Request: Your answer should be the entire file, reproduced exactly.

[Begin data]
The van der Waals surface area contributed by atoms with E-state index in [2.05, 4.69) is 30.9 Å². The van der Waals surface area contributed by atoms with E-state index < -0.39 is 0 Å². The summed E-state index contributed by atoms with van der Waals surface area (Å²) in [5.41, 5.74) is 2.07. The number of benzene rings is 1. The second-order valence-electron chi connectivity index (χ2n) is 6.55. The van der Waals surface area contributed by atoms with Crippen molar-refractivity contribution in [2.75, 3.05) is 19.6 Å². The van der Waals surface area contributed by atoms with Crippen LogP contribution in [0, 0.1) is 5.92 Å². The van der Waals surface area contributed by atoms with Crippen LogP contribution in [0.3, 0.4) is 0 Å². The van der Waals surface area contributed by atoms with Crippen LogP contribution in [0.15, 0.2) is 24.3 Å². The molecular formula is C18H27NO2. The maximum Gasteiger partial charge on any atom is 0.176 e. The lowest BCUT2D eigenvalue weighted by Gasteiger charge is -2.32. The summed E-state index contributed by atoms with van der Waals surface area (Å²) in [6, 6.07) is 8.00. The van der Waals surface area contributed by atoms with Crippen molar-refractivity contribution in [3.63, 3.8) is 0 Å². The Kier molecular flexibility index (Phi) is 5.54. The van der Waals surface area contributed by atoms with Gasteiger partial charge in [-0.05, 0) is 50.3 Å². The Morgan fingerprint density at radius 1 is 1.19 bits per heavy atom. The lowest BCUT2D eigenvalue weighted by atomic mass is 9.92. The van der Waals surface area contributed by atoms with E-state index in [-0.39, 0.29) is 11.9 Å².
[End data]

The van der Waals surface area contributed by atoms with E-state index in [2.05, 4.69) is 30.9 Å². The van der Waals surface area contributed by atoms with E-state index < -0.39 is 0 Å². The summed E-state index contributed by atoms with van der Waals surface area (Å²) in [5.41, 5.74) is 2.07. The number of benzene rings is 1. The second-order valence-electron chi connectivity index (χ2n) is 6.55. The van der Waals surface area contributed by atoms with Crippen molar-refractivity contribution in [2.75, 3.05) is 19.6 Å². The van der Waals surface area contributed by atoms with Crippen LogP contribution in [0, 0.1) is 5.92 Å². The van der Waals surface area contributed by atoms with Crippen LogP contribution in [0.3, 0.4) is 0 Å². The van der Waals surface area contributed by atoms with Crippen LogP contribution in [0.15, 0.2) is 24.3 Å². The molecular formula is C18H27NO2. The maximum Gasteiger partial charge on any atom is 0.176 e. The lowest BCUT2D eigenvalue weighted by Gasteiger charge is -2.32. The summed E-state index contributed by atoms with van der Waals surface area (Å²) in [6, 6.07) is 8.00. The van der Waals surface area contributed by atoms with Crippen molar-refractivity contribution in [3.63, 3.8) is 0 Å². The Kier molecular flexibility index (Phi) is 5.54. The van der Waals surface area contributed by atoms with Gasteiger partial charge in [-0.05, 0) is 50.3 Å². The Morgan fingerprint density at radius 1 is 1.19 bits per heavy atom. The lowest BCUT2D eigenvalue weighted by atomic mass is 9.92. The van der Waals surface area contributed by atoms with E-state index in [-0.39, 0.29) is 11.9 Å².